The results of Donna Walker’s lifetime love of fabrics is now on display at the Historium
Donna Walker is a self-proclaimed “fabric hound.” When the Ava resident gathered a sampling of her personal collection of quilts to share with the Ozark County Historium for display, it became apparent that her love of the handmade textile creations has been a part of her life for a very long time.
Born in 1927, Donna pieced her first hand-sewn quilt at the tender age of 10, and she has continued to make, collect, preserve and enjoy quilts for the ensuing 80-plus years. It makes for an assemblage that covers family, friendship, history and trends during those decades – and there is no sign that Donna is going to stop anytime soon!
Now artfully displayed on the Historium’s 16-foot walls, Donna’s quilts include examples from the 1930s and 1940s, as well as newer ones. Some of the patterns are instantly recognizable classics, and some are her own unique creations. Some are created from carefully coordinated fabrics while others came from the scrap basket.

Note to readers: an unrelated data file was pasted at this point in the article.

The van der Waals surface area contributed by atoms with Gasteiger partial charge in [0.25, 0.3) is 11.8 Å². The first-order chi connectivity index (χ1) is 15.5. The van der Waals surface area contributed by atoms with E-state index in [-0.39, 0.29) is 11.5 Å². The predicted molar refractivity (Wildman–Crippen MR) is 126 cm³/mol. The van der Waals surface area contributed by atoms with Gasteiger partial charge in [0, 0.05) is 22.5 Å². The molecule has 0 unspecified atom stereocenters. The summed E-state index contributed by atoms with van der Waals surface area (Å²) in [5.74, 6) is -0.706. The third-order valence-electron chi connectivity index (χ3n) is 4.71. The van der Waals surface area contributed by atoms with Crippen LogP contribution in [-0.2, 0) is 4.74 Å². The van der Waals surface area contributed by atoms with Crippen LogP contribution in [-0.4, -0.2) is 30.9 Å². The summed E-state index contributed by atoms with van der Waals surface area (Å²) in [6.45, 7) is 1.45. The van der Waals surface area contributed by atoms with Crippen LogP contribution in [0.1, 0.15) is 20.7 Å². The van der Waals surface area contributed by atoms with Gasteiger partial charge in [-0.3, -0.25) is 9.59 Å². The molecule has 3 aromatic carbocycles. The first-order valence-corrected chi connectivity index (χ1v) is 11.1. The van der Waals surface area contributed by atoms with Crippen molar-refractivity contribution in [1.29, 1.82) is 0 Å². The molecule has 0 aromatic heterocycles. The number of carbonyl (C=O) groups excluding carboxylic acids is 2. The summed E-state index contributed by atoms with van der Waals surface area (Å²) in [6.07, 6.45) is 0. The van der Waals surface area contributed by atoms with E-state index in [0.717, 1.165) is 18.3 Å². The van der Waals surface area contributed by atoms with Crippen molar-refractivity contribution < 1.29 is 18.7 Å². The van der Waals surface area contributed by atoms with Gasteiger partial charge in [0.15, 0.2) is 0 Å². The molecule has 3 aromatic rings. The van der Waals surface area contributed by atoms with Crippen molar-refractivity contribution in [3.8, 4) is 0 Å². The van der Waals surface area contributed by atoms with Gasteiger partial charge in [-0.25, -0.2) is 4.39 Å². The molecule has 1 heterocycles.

One of the most striking quilts is her first one, made by the hands of a child during the cold winter of 1937.
“We had moved into a little farmhouse not far from the Souder one-room schoolhouse where I went to school,” Donna remembered. “I would come home from school on those cold winter days, and Mama was always working on a quilt. Well, I wanted to do what she did, so she helped me get started making my string-pieced star. The material is all from feed sacks, but I didn’t mind.
“Mama cut a large diamond shape from a cardboard cereal box,” Donna continued. “Then we tore pages out of an old Sears and Roebuck catalog and cut diamond shapes for foundation pieces. I then sewed random strips of materials across the diamonds. When I had four diamonds covered with fabric, I trimmed them and sewed them together, making half a block. And when I had two halves made, I sewed them together for the star. Mama helped me sew the stars together using big squares in between, and when the top was all finished, we tacked it. And that was my first quilt.”